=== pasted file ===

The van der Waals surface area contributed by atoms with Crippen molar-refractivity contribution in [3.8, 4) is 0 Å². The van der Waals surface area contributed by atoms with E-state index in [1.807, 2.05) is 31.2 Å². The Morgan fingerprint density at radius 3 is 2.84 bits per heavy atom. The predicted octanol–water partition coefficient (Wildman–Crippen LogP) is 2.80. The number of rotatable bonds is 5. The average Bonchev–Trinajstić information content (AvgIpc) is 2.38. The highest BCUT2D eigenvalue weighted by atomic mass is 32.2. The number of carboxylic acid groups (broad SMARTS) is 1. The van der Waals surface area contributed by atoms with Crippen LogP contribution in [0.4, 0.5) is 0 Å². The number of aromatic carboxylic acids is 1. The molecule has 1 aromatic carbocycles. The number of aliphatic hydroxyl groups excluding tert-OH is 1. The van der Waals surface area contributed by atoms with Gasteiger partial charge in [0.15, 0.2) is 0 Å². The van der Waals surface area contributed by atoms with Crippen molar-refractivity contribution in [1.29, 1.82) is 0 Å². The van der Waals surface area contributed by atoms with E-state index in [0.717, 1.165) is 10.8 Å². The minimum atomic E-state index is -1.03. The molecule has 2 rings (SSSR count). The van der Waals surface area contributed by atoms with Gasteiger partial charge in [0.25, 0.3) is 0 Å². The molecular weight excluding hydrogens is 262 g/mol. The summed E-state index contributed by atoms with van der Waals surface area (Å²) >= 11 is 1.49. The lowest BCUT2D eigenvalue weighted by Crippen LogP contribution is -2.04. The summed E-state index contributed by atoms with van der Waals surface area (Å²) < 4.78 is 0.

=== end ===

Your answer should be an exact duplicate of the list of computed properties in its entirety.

The van der Waals surface area contributed by atoms with Crippen molar-refractivity contribution in [3.8, 4) is 0 Å². The van der Waals surface area contributed by atoms with E-state index in [1.807, 2.05) is 31.2 Å². The Morgan fingerprint density at radius 3 is 2.84 bits per heavy atom. The predicted octanol–water partition coefficient (Wildman–Crippen LogP) is 2.80. The number of rotatable bonds is 5. The average Bonchev–Trinajstić information content (AvgIpc) is 2.38. The highest BCUT2D eigenvalue weighted by atomic mass is 32.2. The number of carboxylic acid groups (broad SMARTS) is 1. The van der Waals surface area contributed by atoms with Crippen LogP contribution in [0.4, 0.5) is 0 Å². The number of aromatic carboxylic acids is 1. The molecule has 1 aromatic carbocycles. The number of aliphatic hydroxyl groups excluding tert-OH is 1. The van der Waals surface area contributed by atoms with Gasteiger partial charge in [0.15, 0.2) is 0 Å². The van der Waals surface area contributed by atoms with Crippen molar-refractivity contribution in [1.29, 1.82) is 0 Å². The van der Waals surface area contributed by atoms with E-state index in [0.717, 1.165) is 10.8 Å². The minimum atomic E-state index is -1.03. The molecule has 2 rings (SSSR count). The van der Waals surface area contributed by atoms with Gasteiger partial charge in [0.25, 0.3) is 0 Å². The molecular weight excluding hydrogens is 262 g/mol. The summed E-state index contributed by atoms with van der Waals surface area (Å²) >= 11 is 1.49. The lowest BCUT2D eigenvalue weighted by Crippen LogP contribution is -2.04. The summed E-state index contributed by atoms with van der Waals surface area (Å²) < 4.78 is 0.